My friend Jenna and I are making a film. This afternoon she's coming over for our second and hopefully final day of shooting. We'll probably make coffee and cut up fruit, chat, make a shot list. Then we'll get to work.
Jenna likes and understands the story we're basing the film on, a fable I started in Montreal at the modern art museum and have been revising this spring. She gets it. She also knows how to translate it visually and I'm fascinated, watching her. I like working with another woman. She knows what she wants to see and she sets up all the shots. I'm learning a lot about what will catch and hold the eye, what is distracting, what small things can communicate mood or move a story along.
We're both learning how to use my DSLR.
For a long time, filmmaking seemed prohibitively audacious to me. The idea of trying to realize such a complete and (in some ways) controlling vision was not only daunting, it was foreign. I assumed I simply did not have a complete vision for any of my creative work, much less the ability to make that kind of vision manifest. I even refrained from defining my characters too strongly by giving them names.
As it turns out though, just going for it, complete vision or no, is tremendously liberating. And fun. Last week I found myself in the bed of a pickup truck, filming into the cab through the back window while we crawled along a range road at 10 km/h.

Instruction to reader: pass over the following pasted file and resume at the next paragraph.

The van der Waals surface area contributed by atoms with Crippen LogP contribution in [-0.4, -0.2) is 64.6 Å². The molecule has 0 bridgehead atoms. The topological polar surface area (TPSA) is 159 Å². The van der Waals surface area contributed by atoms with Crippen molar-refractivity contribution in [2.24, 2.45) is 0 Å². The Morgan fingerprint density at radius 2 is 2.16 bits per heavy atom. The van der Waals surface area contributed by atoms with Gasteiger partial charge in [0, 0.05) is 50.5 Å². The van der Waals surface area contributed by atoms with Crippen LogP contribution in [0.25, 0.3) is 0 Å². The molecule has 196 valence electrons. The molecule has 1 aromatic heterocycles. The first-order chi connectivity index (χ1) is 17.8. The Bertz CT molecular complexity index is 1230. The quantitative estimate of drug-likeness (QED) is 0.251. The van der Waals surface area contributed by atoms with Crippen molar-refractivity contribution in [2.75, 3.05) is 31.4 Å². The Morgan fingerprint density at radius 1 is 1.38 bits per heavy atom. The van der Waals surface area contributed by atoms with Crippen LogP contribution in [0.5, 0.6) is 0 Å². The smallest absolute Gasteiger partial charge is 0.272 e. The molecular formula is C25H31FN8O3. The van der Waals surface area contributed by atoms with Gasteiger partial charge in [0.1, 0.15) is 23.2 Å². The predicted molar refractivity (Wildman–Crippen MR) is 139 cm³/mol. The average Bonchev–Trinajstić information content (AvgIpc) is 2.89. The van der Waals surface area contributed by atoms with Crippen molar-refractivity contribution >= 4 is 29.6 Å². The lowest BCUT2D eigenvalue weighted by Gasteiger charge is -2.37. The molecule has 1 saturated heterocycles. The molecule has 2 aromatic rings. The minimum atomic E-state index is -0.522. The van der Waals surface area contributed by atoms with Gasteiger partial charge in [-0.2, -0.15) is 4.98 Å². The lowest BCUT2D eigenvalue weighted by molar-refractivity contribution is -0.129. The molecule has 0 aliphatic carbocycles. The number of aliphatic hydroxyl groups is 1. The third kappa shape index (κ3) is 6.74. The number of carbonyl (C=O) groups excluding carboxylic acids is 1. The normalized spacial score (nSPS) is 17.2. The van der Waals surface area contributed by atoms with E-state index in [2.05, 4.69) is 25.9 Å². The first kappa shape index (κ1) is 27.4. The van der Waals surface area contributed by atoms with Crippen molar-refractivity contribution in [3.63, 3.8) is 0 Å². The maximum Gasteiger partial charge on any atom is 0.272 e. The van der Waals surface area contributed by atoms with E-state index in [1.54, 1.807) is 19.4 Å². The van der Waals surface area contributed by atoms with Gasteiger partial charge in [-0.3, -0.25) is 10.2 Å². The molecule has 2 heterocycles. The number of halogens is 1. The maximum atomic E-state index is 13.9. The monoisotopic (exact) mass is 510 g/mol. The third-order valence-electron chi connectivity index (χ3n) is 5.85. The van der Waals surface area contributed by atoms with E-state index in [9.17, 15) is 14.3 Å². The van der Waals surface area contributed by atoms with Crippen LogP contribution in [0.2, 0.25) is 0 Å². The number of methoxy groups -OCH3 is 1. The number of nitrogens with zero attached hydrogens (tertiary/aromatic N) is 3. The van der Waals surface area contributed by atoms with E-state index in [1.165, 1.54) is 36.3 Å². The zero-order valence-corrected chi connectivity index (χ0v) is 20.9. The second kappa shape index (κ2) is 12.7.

I've had to get over my aversion to seeing and hearing myself on camera, fast. Not only am I one of the visual subjects, I narrate the voice-over. Over the past two weeks, I've spent hours at my kitchen table, reading into a recording app on my phone, listening, re-recording. Uncomfortable. Terrifying. But this is part of it, and something I've wanted to do for a long time. Poetry and stories both stand to gain so much from being inflected by a human voice. To hear something read aloud is, or can be, to have it communicated even more completely and profoundly. Which is, after all, the whole point. One day I'll figure out how to write something and then say it.
The film is called boat. It'll be about six minutes long. We're hoping to have it finished by the end of this month.